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New Approach to Social Media Opens Door to Greater Use by Advisors

“I don’t use social media because Compliance won’t let me.” Is that why you’re not on LinkedIn or Twitter? If so, you may want to check and see if that’s still true, advises social media thought leader Spencer X Smith.

In the last few years, many broker-dealers and RIAs have eased their restrictions on use of social media platforms, set new standards and issued guides for advisors on user-generated content on what’s allowed, Smith told attendees at an April 16 workshop session at the 2018 NAPA 401(k) Summit in Nashville.

Smith broke down three  areas in particular where many firms now allow social media activity:

Liking and sharing. While many firms still prohibit liking and sharing – deeming both to be kinds of prohibited endorsement – many others have done away with that and now allow it. For advisors at firms where sharing and liking are still prohibited, Smith advised: “Instead, post yourself about upcoming and past events, and say something nice, or even something innocuous.”

Link it up. Smith encouraged advisors to link to area businesses and non-profit organizations, highlighting upcoming community events, and to look for ways prospects are recognized by the local business community. Examples include coverage in local business magazines and websites of awards and other forms of recognition.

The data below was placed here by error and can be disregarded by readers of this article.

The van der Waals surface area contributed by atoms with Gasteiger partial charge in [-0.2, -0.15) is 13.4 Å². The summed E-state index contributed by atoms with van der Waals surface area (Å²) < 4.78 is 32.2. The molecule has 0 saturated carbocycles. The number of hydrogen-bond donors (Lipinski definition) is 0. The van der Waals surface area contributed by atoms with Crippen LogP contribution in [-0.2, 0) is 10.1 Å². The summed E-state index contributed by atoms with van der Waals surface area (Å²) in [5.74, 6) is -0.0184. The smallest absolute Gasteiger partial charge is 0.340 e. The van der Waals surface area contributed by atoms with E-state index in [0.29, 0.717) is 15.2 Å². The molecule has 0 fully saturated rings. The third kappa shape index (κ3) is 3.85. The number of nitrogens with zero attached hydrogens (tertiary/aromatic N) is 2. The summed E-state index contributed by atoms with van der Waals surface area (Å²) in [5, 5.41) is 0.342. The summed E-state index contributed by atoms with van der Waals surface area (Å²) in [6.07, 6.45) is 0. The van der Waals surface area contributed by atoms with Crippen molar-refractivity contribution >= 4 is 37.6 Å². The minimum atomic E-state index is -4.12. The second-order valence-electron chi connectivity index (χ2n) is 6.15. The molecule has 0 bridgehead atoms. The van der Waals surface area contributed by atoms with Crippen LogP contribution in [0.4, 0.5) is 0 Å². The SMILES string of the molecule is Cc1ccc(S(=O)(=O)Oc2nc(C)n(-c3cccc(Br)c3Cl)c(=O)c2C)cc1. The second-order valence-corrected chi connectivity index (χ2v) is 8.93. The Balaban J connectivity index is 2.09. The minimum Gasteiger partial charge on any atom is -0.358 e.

Got questions? Got answers? Smith noted that many firms now allow advisors to post their own questions on social media and to answer questions posted by others as well. Asking questions can create the kinds of interaction with clients and prospects you want, and answering questions can be a valuable reputation-builder.

[caption id="attachment_81086" align="alignright" width="300"]Spencer X Smith - Social media Social media thought leader Spencer X Smith addresses the crowd at NAPA 401k SUMMIT.[/caption]

Return on Investment

Smith shared his view of an issue that has been an obstacle to greater – even any – involvement in social media: justifying the costs and the bottom-line impact. Drawing upon a book he co-authored about the ROI of social media, he began with the conventional calculation of return on investment: gains minus costs, divided by costs.

So what are the potential gains that social media can lead to? Smith listed some important ones:

  • New revenue

  • New clients

  • Brand recognition

  • Market share

  • Client loyalty

As for the potential costs associated with social media, he listed:

  • Soft-dollar costs like time

  • Hard-dollar costs like fees and other payments

  • Opportunity cost

  • Risk assumed

No matter how the ROI calculation works out, Smith said it’s important to not lose sight of the goal: to be top of mind for the right people at the right time.